The iPad Mini also got some major love this go around, with a complete redesign underscoring a long list of changes to look forward to. The most noticeable change will be its added screen real estate and rounded bezels ala the iPad Pro family. The result is a bigger, 8.3-inch Liquid Retina display (also now with True Tone, wide color gamut and 500-nit brightness) that doesn’t compromise Mini’s petite stature. One compromise Apple had to make, however, was removing the home button, but between iPadOS 15’s gestures and Touch ID now being built into the side-mounted power button, you won’t be missing any functionality.

The newest A15 chip inside the latest model easily trumps the A12 Bionic from the previous generation, with a 40% bump in CPU and 80% improvement in GPU performance. The chip should have enough power to handle most graphically rich games with ease, not to mention all the other powerful apps available. Beyond raw power, it also now uses that power more smartly with a new onboard neural engine, giving it on-device computational power dedicated to AI-driven applications. That means you’ll be able to use, say, a real-time translation app with no internet connection, and it should increase the overall speed of executing any machine learning tasks.

One of the most popular additions to the iPad Mini will be USB-C connectivity for data and charging, not just because it further buries proprietary practices, but also because it enables instant access to a wide world of accessories you can hook up to your tablet. Plus, data transfers will be much faster with up to 10 times more speed compared to the previous generation’s Lightning connector. And circling back to those accessories, the iPad Mini now supports the second-generation Apple Pencil, complete with a magnetic charging bay at the top of the device to keep it powered up and ready to go whenever you need.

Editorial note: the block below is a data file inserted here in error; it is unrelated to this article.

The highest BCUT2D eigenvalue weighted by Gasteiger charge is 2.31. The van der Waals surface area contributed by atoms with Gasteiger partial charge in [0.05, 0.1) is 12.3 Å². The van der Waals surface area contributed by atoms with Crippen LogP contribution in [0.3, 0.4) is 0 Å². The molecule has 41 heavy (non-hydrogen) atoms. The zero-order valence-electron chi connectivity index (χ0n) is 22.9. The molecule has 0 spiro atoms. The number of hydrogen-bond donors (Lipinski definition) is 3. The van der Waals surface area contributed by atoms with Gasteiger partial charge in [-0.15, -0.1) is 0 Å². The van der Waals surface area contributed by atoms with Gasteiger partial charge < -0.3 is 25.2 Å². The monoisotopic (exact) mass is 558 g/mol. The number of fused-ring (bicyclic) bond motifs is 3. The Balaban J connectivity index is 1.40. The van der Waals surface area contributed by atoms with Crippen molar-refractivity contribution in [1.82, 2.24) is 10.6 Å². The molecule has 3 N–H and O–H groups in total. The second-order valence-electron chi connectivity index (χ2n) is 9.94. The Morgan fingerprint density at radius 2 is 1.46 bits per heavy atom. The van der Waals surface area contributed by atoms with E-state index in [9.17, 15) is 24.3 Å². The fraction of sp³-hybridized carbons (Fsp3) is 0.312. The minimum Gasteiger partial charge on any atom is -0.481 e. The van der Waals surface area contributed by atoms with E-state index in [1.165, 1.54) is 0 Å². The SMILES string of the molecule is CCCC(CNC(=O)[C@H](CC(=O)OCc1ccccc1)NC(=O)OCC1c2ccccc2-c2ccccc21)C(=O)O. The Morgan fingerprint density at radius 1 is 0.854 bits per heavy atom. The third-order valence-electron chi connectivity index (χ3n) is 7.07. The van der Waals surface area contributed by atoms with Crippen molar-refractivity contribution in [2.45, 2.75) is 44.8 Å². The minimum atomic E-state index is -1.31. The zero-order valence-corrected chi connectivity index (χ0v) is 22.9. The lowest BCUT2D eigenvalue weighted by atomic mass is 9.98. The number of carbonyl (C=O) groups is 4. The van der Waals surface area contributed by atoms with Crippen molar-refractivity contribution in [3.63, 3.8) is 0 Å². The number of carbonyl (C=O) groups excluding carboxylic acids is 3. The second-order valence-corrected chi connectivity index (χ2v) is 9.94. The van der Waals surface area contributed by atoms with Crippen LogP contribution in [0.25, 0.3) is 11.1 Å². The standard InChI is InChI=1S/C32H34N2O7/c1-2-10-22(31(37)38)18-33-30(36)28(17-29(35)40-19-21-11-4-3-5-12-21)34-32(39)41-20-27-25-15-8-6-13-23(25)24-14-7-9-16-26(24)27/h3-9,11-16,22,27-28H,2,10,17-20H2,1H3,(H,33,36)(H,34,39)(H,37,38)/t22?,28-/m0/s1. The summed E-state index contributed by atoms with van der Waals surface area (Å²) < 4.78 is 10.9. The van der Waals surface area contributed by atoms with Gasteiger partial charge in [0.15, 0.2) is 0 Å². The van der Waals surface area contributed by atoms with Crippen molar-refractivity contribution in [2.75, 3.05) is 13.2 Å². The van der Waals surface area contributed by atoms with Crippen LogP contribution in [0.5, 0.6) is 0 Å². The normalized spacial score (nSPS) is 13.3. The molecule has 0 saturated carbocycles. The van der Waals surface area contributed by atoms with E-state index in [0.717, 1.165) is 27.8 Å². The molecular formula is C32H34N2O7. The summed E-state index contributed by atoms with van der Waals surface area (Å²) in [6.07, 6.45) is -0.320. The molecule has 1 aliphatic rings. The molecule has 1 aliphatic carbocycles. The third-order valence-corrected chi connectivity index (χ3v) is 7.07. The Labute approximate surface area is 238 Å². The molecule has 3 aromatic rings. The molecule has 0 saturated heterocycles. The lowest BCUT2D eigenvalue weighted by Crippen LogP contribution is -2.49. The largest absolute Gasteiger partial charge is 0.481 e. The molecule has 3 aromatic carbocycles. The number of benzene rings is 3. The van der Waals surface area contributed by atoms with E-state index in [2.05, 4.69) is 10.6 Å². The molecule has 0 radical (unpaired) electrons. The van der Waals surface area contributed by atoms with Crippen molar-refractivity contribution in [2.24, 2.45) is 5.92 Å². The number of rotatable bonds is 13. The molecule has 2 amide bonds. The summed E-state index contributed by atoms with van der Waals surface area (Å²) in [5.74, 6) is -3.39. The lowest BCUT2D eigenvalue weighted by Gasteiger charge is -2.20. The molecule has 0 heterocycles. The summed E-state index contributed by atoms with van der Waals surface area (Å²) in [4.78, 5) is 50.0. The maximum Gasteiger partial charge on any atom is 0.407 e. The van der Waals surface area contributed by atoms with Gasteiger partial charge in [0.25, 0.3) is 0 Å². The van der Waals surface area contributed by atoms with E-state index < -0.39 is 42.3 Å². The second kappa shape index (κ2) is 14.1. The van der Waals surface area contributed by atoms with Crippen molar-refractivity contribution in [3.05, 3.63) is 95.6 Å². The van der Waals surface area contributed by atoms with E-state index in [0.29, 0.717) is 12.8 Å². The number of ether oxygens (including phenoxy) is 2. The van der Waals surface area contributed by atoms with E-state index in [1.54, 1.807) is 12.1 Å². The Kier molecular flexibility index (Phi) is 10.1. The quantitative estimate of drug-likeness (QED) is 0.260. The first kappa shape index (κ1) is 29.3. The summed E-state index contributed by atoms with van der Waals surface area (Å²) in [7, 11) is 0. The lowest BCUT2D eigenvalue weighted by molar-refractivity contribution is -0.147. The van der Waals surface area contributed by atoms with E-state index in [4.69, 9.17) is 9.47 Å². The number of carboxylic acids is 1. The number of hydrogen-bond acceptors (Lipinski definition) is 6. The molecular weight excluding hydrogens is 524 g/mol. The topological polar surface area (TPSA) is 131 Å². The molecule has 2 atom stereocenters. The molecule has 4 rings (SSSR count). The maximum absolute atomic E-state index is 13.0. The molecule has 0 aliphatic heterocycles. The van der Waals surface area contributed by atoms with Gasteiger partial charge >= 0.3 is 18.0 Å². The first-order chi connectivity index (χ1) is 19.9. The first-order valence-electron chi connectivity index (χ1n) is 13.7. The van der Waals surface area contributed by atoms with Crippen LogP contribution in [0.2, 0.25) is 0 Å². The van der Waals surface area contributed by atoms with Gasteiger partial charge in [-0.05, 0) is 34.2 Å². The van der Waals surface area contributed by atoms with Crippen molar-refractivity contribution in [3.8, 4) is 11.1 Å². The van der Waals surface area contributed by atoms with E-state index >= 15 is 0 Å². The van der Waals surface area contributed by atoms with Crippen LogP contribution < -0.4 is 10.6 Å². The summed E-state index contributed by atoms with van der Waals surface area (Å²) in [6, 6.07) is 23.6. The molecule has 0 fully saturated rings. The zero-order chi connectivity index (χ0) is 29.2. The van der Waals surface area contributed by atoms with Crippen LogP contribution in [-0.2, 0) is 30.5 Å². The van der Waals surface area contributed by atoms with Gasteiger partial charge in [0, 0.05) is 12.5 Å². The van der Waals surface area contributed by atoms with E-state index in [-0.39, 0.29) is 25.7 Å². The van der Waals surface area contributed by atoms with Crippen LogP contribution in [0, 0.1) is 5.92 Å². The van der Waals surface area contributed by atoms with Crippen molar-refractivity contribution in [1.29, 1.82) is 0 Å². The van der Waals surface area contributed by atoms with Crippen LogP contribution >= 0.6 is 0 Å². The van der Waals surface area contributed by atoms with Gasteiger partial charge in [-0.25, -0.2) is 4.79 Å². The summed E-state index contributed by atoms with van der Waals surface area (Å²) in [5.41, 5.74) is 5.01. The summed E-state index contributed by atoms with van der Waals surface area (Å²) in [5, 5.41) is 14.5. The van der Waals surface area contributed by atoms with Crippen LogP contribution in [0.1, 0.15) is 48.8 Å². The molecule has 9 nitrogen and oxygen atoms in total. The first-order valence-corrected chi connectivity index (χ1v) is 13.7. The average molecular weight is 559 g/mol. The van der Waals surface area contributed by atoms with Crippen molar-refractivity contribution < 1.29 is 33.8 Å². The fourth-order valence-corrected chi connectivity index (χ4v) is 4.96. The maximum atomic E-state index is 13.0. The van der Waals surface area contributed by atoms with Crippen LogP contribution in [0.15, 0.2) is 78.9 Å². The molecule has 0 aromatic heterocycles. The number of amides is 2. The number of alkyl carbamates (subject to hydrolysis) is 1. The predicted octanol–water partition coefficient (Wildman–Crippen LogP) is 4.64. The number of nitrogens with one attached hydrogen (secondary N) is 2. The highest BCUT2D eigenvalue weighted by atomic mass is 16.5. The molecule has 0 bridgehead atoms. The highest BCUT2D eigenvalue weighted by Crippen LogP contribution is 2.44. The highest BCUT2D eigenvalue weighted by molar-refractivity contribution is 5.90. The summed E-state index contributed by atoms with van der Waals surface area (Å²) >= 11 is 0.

Like the iPad, the Mini will also receive new 12MP cameras on the front and rear, the former now supporting the subject-tracking Center Stage feature, and the latter adding the A15 Bionic’s smooth image signal processing, allowing you to shoot improved photos with high dynamic range. Those cameras will record 4K video too, which is neat for those fringe scenarios where you’ll actually want to use a big slab for such a task. It also gets stereo speakers in landscape mode, making this a potential primary device for video calling your family and friends, and makes it much more appetizing as a multimedia device when headphones or external speakers are unavailable.

The iPad Mini now starts at $499, which is a fair price for something that’s looking, sounding and performing more like an iPad Air with each iteration. Available in both Wi-Fi only and Cellular with 5G varieties (that one increases your starting total to $649), you’ll be able to snap one up in four different colors—Purple, Pink, Starlight and Space Gray—and you can stake your claim immediately as pre-orders start right now.

Both the newest iPad and the iPad Mini are shipping Friday, September 24. 

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Quentyn Kennemer

With an obsession for almost any gadget he's laid eyes on since his hands were big enough to hold them, Quentyn Kennemer has found himself embroiled in the world of